Pombo Would Sell Federally Protected Lands to Mining Companies

WASHINGTON, DC, October 26, 2005 (ENS) - The House Resources Committee is set to vote today on a budget measure that would give mining corporations control over much of America’s federal public land.

The budget reconciliation proposal put forward by Resources Committee Chairman Richard Pombo, a California Republican, would allow foreign and U.S. mining corporations to buy millions of acres of public lands in the West, including land in national parks, wilderness and other protected areas.

In addition, the proposal would undercut budget deficit reduction by prohibiting the federal government from imposing royalties on minerals and metals removed from public lands.

Under the 1872 Mining Law, mining companies can buy public land for $2.50 or $5 an acre. This land sale, known as a patent, gives companies absolute title to the property.

In August 1995, President Bill Clinton called for a moratorium on further mining patents on about 19,000 federally owned acres in the area of Yellowstone National Park. Since then, there has been a moratorium on this practice, passed in the Interior Appropriations bill each year.


Congressman Richard Pombo was sworn in to his seventh term in the House of Representatives in January 2005. He represents California’s 11th Congressional District, including San Joaquin, Alameda, Contra Costa and Santa Clara Counties. (Photo courtesy Office of the Congressman)
Under Pombo's proposal, mining companies would once again be able to buy public land, this time for $1,000 an acre - still far below the true value of the mineral rich land.

Once a patent is granted, officials say, the Mining Law does not permit them to challenge a company if it decides not to mine a site that could be resold as real estate.

The committee's ranking Democrat, Congressman Nick Rahall who represents the mining state of West Virginia, proposed a permanent end to such patents.

But if the patent moratorium is repealed, treasured places throughout the West could be permanently removed from America's system of public lands, said Lauren Pagel, legislative coordinator at Earthworks, a Washington, DC based nonprofit organization that aims to protect communities and the environment from the destructive impacts of mineral development, in the United States and worldwide.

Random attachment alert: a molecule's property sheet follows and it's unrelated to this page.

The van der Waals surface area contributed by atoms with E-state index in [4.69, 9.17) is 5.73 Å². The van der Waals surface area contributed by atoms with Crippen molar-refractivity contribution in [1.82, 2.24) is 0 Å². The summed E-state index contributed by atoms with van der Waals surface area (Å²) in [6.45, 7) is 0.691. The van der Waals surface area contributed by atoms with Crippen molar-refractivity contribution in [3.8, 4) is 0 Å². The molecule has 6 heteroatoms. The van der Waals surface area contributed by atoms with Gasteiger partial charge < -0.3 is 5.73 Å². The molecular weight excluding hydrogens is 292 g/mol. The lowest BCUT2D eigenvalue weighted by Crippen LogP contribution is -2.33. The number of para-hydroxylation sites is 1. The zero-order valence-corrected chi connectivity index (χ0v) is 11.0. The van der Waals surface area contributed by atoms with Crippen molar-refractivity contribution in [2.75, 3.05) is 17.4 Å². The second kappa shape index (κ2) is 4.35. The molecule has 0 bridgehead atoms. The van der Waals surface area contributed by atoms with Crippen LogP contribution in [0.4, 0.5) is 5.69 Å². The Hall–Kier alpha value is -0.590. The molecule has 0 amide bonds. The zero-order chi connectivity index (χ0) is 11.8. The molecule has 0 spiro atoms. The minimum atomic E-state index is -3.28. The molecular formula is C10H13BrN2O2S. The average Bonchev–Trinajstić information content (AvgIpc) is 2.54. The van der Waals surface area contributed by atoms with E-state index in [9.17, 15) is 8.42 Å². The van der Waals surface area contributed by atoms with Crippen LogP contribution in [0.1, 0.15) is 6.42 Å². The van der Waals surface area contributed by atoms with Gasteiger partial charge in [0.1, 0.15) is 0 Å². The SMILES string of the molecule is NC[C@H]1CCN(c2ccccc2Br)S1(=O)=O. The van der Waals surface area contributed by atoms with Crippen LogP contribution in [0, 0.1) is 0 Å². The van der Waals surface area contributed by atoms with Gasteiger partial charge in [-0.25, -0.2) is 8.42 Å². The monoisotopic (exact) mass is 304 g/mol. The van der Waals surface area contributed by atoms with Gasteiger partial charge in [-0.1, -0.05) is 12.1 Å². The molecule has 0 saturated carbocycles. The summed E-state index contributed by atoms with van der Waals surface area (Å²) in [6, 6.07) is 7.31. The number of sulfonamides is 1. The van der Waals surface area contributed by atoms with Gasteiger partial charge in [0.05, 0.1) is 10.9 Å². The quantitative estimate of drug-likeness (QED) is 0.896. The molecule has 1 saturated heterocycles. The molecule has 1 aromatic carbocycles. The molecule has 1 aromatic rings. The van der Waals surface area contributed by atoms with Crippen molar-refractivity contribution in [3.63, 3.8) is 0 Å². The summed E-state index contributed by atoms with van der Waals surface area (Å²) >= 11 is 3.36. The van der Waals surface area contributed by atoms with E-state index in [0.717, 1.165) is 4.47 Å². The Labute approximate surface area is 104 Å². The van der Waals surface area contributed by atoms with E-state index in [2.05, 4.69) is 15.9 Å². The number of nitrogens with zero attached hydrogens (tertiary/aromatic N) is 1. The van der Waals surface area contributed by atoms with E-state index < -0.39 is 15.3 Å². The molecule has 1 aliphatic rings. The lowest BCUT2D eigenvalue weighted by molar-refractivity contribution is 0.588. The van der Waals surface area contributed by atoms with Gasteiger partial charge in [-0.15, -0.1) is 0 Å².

The fate of rivers and streams running through these lands, providing water for agriculture and municipalities, will be left largely to mining companies to determine, warned Earthworks, as will the health of wildlife and game habitat.

Americans who hunt, fish, hike, and recreate in these areas will be permanently denied the access they now have, Pagel said.


ASARCO, a copper mining company, has asked that over 400 acres be removed from the Ironwood National Monument near Tucson, Arizona. The Sierra Club says this land is a prime birthing area for the last viable population of desert bighorn sheep in Pima County. (Photo courtesy Sierra Club)
The Pombo proposal would remove the current minimal requirement that corporations must show that they have found valuable mineral deposits on public land before they can buy it, so it would open up far more land for purchase than allowed even by the 1872 Mining Law.

“This is the great un-American land grab of 2005,” said Allen Rosenfeld, a senior advisor for the Westerners for Responsible Mining campaign.

“Pombo’s measure could encourage the largest liquidation of America’s public lands since the Homestead Act of 1862," said Rosenfeld. "Instead of trail head markers and open access to lakes and streams, outdoor enthusiasts will be confronted by an unwanted epidemic of ‘no trespassing’ signs.”

The proposal would be a windfall for foreign and domestic mining interests that already have staked mining claims covering more than 5.5 million acres of federal land.